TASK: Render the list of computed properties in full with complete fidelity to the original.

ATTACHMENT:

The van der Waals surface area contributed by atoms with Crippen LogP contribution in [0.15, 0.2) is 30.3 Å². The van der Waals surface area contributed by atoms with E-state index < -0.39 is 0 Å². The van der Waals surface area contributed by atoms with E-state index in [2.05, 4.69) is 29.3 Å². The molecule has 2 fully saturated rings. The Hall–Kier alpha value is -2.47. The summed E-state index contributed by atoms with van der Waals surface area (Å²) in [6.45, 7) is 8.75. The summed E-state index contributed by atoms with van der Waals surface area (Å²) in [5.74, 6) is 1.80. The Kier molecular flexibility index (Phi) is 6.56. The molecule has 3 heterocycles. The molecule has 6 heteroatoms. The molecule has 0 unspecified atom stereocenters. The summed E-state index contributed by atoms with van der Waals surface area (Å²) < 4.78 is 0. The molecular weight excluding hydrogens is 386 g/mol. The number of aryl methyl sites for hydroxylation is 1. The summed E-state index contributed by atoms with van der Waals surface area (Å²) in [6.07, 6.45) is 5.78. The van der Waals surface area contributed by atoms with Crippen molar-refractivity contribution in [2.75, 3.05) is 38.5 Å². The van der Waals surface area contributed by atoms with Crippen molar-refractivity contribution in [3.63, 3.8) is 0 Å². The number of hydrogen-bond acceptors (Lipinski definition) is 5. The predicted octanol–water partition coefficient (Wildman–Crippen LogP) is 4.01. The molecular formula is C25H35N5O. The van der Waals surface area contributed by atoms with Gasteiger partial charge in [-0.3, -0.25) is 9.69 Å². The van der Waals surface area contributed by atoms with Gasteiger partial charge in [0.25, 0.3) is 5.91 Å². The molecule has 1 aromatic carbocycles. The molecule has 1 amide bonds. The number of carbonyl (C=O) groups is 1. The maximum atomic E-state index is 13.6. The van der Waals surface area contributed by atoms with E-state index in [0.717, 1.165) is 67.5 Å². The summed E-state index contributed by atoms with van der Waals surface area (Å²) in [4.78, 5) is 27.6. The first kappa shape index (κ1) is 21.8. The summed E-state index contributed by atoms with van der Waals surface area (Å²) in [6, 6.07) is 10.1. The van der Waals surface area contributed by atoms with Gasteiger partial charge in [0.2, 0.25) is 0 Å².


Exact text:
The van der Waals surface area contributed by atoms with Crippen LogP contribution in [0.15, 0.2) is 30.3 Å². The van der Waals surface area contributed by atoms with E-state index < -0.39 is 0 Å². The van der Waals surface area contributed by atoms with E-state index in [2.05, 4.69) is 29.3 Å². The molecule has 2 fully saturated rings. The Hall–Kier alpha value is -2.47. The summed E-state index contributed by atoms with van der Waals surface area (Å²) in [6.45, 7) is 8.75. The summed E-state index contributed by atoms with van der Waals surface area (Å²) in [5.74, 6) is 1.80. The Kier molecular flexibility index (Phi) is 6.56. The molecule has 3 heterocycles. The molecule has 6 heteroatoms. The molecule has 0 unspecified atom stereocenters. The summed E-state index contributed by atoms with van der Waals surface area (Å²) < 4.78 is 0. The molecular weight excluding hydrogens is 386 g/mol. The number of aryl methyl sites for hydroxylation is 1. The summed E-state index contributed by atoms with van der Waals surface area (Å²) in [6.07, 6.45) is 5.78. The van der Waals surface area contributed by atoms with Crippen molar-refractivity contribution in [2.75, 3.05) is 38.5 Å². The van der Waals surface area contributed by atoms with Crippen molar-refractivity contribution in [3.63, 3.8) is 0 Å². The number of hydrogen-bond acceptors (Lipinski definition) is 5. The predicted octanol–water partition coefficient (Wildman–Crippen LogP) is 4.01. The molecular formula is C25H35N5O. The van der Waals surface area contributed by atoms with Gasteiger partial charge in [-0.3, -0.25) is 9.69 Å². The van der Waals surface area contributed by atoms with Gasteiger partial charge in [0.25, 0.3) is 5.91 Å². The molecule has 1 aromatic carbocycles. The molecule has 1 amide bonds. The number of carbonyl (C=O) groups is 1. The maximum atomic E-state index is 13.6. The van der Waals surface area contributed by atoms with E-state index in [0.717, 1.165) is 67.5 Å². The summed E-state index contributed by atoms with van der Waals surface area (Å²) in [4.78, 5) is 27.6. The first kappa shape index (κ1) is 21.8. The summed E-state index contributed by atoms with van der Waals surface area (Å²) in [6, 6.07) is 10.1. The van der Waals surface area contributed by atoms with Gasteiger partial charge in [0.2, 0.25) is 0 Å².